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I have read that whenever we see the sun we are seeing the sun as it was before 8 minutes ago. Meaning if the sun were to somehow go dark we would not know until 8 minutes after.

Now I became curious, say a civilization 4.7 billion light years away was looking at us through a very advanced telescope. Would they be seeing the Earth as it was 4.7 billion years ago (early earth formation) or would they be seeing us in our very selves right this second.

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    $\begingroup$ Timaeus makes a good point against my answer. Do you mean they are 4.7 billion light years away now and that they are receiving light emitted from the Earth in the past. Or do you mean they receive light from the Earth now and estimate that the Earth is 4.7 billion light years away? The distinction matters because of the expansion of the universe. $\endgroup$ – Rob Jeffries Oct 19 '15 at 6:19
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It is like mailing a letter to a friend via cargo ship. The ship takes a week to cross the ocean and deliver the letter. If your friend is just now getting the letter, he is reading about how you were a week a ago.

It is the same with light. Light takes 4.7 billion years to travel a distance of 4.7 billion light years. The aliens would see what we were like 4.7 billion years ago.

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  • $\begingroup$ No it's not like a cargo ship, not unless the ocean is expanding while the ship is in transit $\endgroup$ – Rob Jeffries Oct 21 '15 at 5:25
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They would see the Earth as it was 4.7 billion years ago. The light emitted by the Earth 4.7 billion years ago would take 4.7 billion years to arrive, meaning the light from long ago will hit the aliens at the present time. They wouldn't see the present day for another 4.7 billion years, because light emitted from the Earth today travels at a finite speed. It is fundamentally the exact same scenario as the sun disappearing. I hope this answered your question.

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  • $\begingroup$ The Earth was not around 4.7 billion years ago. If it were, then it is also not true that the distant observer would see the Earth as it is now in 4.7 billion years time because of the expansion of the universe. $\endgroup$ – Rob Jeffries Oct 21 '15 at 5:23
  • $\begingroup$ The question was in an ideal scenario. Yes you could talk about the expansion of the universe, but it seems to me mmesser314 wanted to know about the general reasoning behind the speed of light. Yes we could try to be strictly correct and add complicating factors (such as the expansion of the universe), but in the end it is the general scenario that mattered to me in this answer. $\endgroup$ – W. Barnett Oct 21 '15 at 9:53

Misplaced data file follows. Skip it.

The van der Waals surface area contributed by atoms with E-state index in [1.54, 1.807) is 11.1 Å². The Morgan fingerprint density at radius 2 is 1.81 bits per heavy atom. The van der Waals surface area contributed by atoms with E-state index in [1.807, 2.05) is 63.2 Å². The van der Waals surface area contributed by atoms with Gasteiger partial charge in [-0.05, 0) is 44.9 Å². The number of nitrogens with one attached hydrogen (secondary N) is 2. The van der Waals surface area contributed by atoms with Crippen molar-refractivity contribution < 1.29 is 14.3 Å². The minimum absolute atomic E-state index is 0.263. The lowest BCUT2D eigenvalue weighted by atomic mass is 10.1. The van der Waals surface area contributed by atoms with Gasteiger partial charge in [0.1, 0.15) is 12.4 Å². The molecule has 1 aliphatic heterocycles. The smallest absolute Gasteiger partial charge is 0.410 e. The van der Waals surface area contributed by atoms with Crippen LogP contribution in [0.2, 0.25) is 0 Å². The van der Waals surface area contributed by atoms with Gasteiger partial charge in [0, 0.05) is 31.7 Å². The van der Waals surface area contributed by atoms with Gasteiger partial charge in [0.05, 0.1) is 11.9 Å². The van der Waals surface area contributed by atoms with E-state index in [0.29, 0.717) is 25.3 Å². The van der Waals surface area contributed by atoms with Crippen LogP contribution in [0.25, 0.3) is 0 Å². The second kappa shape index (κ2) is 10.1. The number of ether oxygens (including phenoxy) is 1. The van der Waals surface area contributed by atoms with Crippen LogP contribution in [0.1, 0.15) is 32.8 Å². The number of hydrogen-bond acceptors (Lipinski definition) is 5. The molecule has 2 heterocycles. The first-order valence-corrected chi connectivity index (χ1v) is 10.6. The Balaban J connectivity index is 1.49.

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Given that the Earth formed about 4.57 billion years ago, then it is doubtful that a technological civilisation looking at us now (at the same cosmological epoch) from a "light travel distance" of 4.7 billion light years would see anything at all.

The molecular cloud from which the Sun formed, probably had a lifetime of only a few million years at most so there wouldn't be much to look at 4.7 billion years ago.

But the general premise of what you say is correct. If you made it 4.5 billion light years away then yes, they would see a cooling new born Earth (and moon).

Alternatively, what you might be asking (awaiting clarification), is what would an observer that is 4.7 billion light years away now be seeing? This is a different question because "proper distance" is not the same as the light travel distance. This is because the universe has expanded since the light was emitted and whilst it travelled to the distant observer. The exact answer would depend on the rate of expansion and the adopted cosmological model but qualitatively, it means that the light they receive from Earth would be less than 4.7 billion years old.

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    $\begingroup$ Of course if the universe expanded over the last 4.7 billion years then you can be getting light from less than 4.7 billion years ago because it started out later when there wasn't as far to go but the space behind it expanded after it crossed. That's why we are currently seeing light from regions that are currently more than 20 billion light years away in comoving distance from the parts of the same cosmological epoch. $\endgroup$ – Timaeus Oct 19 '15 at 0:30
  • $\begingroup$ Why do you say the cloud only had a lifetime of a few million years? Weren't most of those atoms around almost since the beginning of time? $\endgroup$ – kasperd Oct 19 '15 at 7:12
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    $\begingroup$ @kasperd The "lifetime" of giant molecular clouds is short. They hang around for a few million years, maybe form a star cluster, or get disrupted by something else. $\endgroup$ – Rob Jeffries Oct 19 '15 at 8:51
  • $\begingroup$ So the expansion of space-time also changes the amount of time the light takes to travel? @Timaeus $\endgroup$ – Lucian09474 Oct 21 '15 at 2:27

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